August 18, 2022

Art & Lifestyle:

3 Nights Left for Shakespeare in the City -

Wednesday, August 17, 2022

Theater Holding Auditions for ‘Clue’ -

Sunday, August 7, 2022

Shakespeare Heads to St. Mary’s City -

Tuesday, August 2, 2022

Young Artists Sought for Sotterley Contest -

Thursday, July 28, 2022

Non-Profit Organizations Find Strength in Numbers

VCC logo

Vital Community Connectors logo

Posted for Patuxent River Naval Air Museum, Historic Sotterley Inc., Greenwell Foundation, Southern Maryland Higher Education Center, Three Oaks Center, Walden Behavioral Health
By Jay Friess

Vital Community Connectors, a new coalition of about 20 St. Mary’s County nonprofit organizations, is holding its coming out party Jan. 31.

In the first of a series of public forums, VCC members will gather at the Southern Maryland Higher Education Center from 6:30 p.m. to 8 p.m. to explain to county citizens how they “broaden and extend that quality of life to all of our citizens through prudent investments in important programs and services crucial to building a dynamic community,” according to a coalition statement.

County non-profits have traditionally enjoyed the small, but consistent, support of the St. Mary’s County government, according to Joe Anderson, VCC’s spokesperson. Nonprofits leverage far larger state and federal grants by using small county grants as matching funds, he said, raising multiples of the county’s investment.

“We tend to take the nonprofits in the community for granted and don’t recognize the impact they have,” Mr. Anderson said. The county’s nonprofits “provide services more economically than county government could.”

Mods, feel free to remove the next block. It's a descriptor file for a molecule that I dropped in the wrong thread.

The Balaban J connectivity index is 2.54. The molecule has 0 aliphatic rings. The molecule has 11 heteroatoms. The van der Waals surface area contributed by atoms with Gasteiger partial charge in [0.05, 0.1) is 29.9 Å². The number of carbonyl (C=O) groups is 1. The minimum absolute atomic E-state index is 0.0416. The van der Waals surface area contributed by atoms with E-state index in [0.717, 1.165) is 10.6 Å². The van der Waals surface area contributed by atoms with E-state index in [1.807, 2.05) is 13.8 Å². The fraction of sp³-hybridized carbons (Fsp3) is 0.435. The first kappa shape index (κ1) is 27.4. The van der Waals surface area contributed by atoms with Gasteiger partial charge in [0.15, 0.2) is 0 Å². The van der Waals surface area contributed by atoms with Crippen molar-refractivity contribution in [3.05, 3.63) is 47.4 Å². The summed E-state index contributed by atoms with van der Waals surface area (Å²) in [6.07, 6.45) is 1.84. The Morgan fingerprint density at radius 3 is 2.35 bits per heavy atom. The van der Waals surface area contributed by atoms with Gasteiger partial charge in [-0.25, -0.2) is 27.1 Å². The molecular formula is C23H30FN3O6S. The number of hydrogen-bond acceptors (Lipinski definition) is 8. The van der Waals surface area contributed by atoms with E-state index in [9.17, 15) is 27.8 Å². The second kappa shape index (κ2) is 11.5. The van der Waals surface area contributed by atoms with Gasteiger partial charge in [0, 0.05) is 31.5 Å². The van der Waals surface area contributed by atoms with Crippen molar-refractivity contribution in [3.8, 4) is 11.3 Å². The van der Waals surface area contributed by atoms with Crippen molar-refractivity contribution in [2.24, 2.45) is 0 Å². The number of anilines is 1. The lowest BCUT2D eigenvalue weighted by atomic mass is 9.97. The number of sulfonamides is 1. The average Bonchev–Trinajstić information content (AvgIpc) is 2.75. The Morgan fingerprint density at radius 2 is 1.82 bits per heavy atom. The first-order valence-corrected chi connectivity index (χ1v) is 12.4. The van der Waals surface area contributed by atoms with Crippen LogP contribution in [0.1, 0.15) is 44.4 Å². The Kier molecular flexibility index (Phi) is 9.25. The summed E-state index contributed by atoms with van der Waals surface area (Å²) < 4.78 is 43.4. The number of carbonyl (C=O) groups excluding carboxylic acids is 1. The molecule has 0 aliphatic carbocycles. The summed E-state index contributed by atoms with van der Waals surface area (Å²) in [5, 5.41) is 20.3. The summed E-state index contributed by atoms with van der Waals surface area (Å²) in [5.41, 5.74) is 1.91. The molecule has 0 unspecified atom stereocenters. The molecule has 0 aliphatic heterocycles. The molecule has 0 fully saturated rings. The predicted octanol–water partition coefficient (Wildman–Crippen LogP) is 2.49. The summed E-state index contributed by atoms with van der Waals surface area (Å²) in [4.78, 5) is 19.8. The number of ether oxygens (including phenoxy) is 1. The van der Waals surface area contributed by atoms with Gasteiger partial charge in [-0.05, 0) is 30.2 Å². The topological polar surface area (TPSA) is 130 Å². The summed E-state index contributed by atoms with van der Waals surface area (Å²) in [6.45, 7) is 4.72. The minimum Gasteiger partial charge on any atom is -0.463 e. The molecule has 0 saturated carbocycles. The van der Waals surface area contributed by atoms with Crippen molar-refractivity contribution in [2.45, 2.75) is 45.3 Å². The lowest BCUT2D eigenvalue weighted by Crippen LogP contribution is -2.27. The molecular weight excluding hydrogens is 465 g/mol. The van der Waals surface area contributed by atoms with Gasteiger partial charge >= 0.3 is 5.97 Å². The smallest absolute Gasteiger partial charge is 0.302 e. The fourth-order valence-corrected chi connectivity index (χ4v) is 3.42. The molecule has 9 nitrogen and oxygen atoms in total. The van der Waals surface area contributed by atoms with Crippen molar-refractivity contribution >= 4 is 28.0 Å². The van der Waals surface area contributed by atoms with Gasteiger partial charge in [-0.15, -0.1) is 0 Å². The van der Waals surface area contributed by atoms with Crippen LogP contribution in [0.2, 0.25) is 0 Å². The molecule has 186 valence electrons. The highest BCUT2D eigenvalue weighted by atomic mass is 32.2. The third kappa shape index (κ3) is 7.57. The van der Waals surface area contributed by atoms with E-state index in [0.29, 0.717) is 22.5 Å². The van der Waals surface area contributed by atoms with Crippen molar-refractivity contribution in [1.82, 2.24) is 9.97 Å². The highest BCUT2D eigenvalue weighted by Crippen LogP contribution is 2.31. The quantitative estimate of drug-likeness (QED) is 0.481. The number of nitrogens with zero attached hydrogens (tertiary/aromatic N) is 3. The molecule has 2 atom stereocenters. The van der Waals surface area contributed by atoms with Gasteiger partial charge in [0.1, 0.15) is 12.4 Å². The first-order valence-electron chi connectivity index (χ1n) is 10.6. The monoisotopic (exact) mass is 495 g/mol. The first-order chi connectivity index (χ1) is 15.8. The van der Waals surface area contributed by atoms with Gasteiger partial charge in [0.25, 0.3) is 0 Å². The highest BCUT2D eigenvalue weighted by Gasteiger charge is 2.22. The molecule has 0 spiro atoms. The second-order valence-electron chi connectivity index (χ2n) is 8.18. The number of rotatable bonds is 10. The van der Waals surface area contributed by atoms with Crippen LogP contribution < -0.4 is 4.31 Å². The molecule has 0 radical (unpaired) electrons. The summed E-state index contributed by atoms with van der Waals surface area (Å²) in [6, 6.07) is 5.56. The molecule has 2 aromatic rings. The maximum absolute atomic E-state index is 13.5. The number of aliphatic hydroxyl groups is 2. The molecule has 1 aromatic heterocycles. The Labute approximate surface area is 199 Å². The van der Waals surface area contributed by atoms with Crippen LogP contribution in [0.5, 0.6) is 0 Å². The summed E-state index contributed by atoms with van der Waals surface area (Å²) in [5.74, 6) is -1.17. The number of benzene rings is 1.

During last year’s budget cycle, the county commissioners cut non-county agency funding by 7.5 percent, a move with unsettled the nonprofit community.

“We want the community to understand that the money we compete for in the grant process is not charity,” said Nancy Easterling, executive director of Historic Sotterley Inc. “We make an enormous amount of things happen for this county. It’s absolutely an investment. It’s not charity; it’s a grant process. It’s not as though we are line itemed in. We don’t look at it as a right or a privilege.”

Ms. Easterling said her organization must account for and report how they spend every single dollar. She estimated her organization benefits from 15,000 hours of volunteer work a year worth $300,000 in free labor, more than half of her operating budget.

VCC members say it is far cheaper and more efficient to outsource social, educational and historical preservation efforts to experts and subject them to annual review than it is to create county government positions to do the same services.

However, members are not spoiling for a budget fight. According to one official with the Patuxent River Naval Air Museum, “The whole idea is to be non-confrontational and educational.”

He warned that the health of the county’s nonprofit services could be the factors that make or break it in the next round of Base Re-Alignement and Closure [BRAC] as Pentagon officials judge the region’s quality of life.

The VCC’s other purpose is to educate non-profits about each other.

“Over the years, when we were a small community, we all knew each other,” said Lanny Lancaster, executive director of Three Oaks Center in Lexington Park. “With the county growing the way it has, we should get together and talk about how we benefit the county. It’s been a great opportunity to get to know one another. It’s been eye-opening to see how much is being done.”

For more information on VCC and the upcoming public forum, contact Joe Anderson at 301-481-6350 or [email protected]

Leave A Comment